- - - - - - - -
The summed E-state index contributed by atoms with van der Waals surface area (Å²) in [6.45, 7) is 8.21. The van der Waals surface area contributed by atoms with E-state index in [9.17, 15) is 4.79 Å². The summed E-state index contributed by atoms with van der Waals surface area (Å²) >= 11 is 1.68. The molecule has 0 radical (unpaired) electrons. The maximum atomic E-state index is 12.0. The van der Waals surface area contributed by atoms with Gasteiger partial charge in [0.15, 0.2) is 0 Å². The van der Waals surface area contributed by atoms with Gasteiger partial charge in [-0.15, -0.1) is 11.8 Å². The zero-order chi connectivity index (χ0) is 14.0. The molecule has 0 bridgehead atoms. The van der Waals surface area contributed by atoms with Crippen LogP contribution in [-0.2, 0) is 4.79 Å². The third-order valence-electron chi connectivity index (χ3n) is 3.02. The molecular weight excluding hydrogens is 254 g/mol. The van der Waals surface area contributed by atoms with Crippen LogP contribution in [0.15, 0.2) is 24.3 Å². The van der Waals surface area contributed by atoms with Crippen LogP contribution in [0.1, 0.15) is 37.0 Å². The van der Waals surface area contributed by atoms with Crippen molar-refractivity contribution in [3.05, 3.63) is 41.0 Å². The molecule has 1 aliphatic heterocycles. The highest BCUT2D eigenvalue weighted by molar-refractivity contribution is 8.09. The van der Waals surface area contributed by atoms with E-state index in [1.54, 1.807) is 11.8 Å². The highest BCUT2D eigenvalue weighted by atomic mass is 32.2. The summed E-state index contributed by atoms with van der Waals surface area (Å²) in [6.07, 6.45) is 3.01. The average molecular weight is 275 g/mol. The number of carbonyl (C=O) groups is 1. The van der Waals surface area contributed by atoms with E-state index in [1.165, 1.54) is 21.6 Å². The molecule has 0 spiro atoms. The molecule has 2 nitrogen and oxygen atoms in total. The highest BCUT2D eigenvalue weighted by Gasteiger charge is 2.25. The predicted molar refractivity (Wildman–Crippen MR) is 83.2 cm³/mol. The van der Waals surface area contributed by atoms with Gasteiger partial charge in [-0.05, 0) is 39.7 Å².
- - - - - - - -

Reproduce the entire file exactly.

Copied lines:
The summed E-state index contributed by atoms with van der Waals surface area (Å²) in [6.45, 7) is 8.21. The van der Waals surface area contributed by atoms with E-state index in [9.17, 15) is 4.79 Å². The summed E-state index contributed by atoms with van der Waals surface area (Å²) >= 11 is 1.68. The molecule has 0 radical (unpaired) electrons. The maximum atomic E-state index is 12.0. The van der Waals surface area contributed by atoms with Gasteiger partial charge in [0.15, 0.2) is 0 Å². The van der Waals surface area contributed by atoms with Gasteiger partial charge in [-0.15, -0.1) is 11.8 Å². The zero-order chi connectivity index (χ0) is 14.0. The molecule has 0 bridgehead atoms. The van der Waals surface area contributed by atoms with Crippen LogP contribution in [-0.2, 0) is 4.79 Å². The third-order valence-electron chi connectivity index (χ3n) is 3.02. The molecular weight excluding hydrogens is 254 g/mol. The van der Waals surface area contributed by atoms with Crippen LogP contribution in [0.15, 0.2) is 24.3 Å². The van der Waals surface area contributed by atoms with Crippen LogP contribution in [0.1, 0.15) is 37.0 Å². The van der Waals surface area contributed by atoms with Crippen molar-refractivity contribution in [3.05, 3.63) is 41.0 Å². The molecule has 1 aliphatic heterocycles. The highest BCUT2D eigenvalue weighted by molar-refractivity contribution is 8.09. The van der Waals surface area contributed by atoms with E-state index in [1.54, 1.807) is 11.8 Å². The highest BCUT2D eigenvalue weighted by atomic mass is 32.2. The summed E-state index contributed by atoms with van der Waals surface area (Å²) in [6.07, 6.45) is 3.01. The average molecular weight is 275 g/mol. The number of carbonyl (C=O) groups is 1. The van der Waals surface area contributed by atoms with E-state index in [1.165, 1.54) is 21.6 Å². The molecule has 0 spiro atoms. The molecule has 2 nitrogen and oxygen atoms in total. The highest BCUT2D eigenvalue weighted by Gasteiger charge is 2.25. The predicted molar refractivity (Wildman–Crippen MR) is 83.2 cm³/mol. The van der Waals surface area contributed by atoms with Gasteiger partial charge in [-0.05, 0) is 39.7 Å².